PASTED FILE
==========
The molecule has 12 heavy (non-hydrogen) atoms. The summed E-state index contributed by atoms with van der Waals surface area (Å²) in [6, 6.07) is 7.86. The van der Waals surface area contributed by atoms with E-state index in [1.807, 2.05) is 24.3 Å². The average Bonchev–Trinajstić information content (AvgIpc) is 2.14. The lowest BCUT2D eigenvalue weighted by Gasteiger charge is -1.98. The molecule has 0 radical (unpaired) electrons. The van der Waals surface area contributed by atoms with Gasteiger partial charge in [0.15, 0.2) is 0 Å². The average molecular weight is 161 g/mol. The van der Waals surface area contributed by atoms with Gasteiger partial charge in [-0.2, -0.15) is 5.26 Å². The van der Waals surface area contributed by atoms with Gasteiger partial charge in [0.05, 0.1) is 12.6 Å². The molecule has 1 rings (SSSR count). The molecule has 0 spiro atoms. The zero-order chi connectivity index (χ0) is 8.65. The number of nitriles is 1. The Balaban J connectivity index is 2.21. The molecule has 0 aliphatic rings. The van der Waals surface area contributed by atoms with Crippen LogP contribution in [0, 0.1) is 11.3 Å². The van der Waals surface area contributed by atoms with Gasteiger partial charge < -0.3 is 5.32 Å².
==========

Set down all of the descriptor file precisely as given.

The molecule has 12 heavy (non-hydrogen) atoms. The summed E-state index contributed by atoms with van der Waals surface area (Å²) in [6, 6.07) is 7.86. The van der Waals surface area contributed by atoms with E-state index in [1.807, 2.05) is 24.3 Å². The average Bonchev–Trinajstić information content (AvgIpc) is 2.14. The lowest BCUT2D eigenvalue weighted by Gasteiger charge is -1.98. The molecule has 0 radical (unpaired) electrons. The van der Waals surface area contributed by atoms with Gasteiger partial charge in [0.15, 0.2) is 0 Å². The average molecular weight is 161 g/mol. The van der Waals surface area contributed by atoms with Gasteiger partial charge in [-0.2, -0.15) is 5.26 Å². The van der Waals surface area contributed by atoms with Gasteiger partial charge in [0.05, 0.1) is 12.6 Å². The molecule has 1 rings (SSSR count). The molecule has 0 spiro atoms. The zero-order chi connectivity index (χ0) is 8.65. The number of nitriles is 1. The Balaban J connectivity index is 2.21. The molecule has 0 aliphatic rings. The van der Waals surface area contributed by atoms with Crippen LogP contribution in [0, 0.1) is 11.3 Å². The van der Waals surface area contributed by atoms with Gasteiger partial charge < -0.3 is 5.32 Å².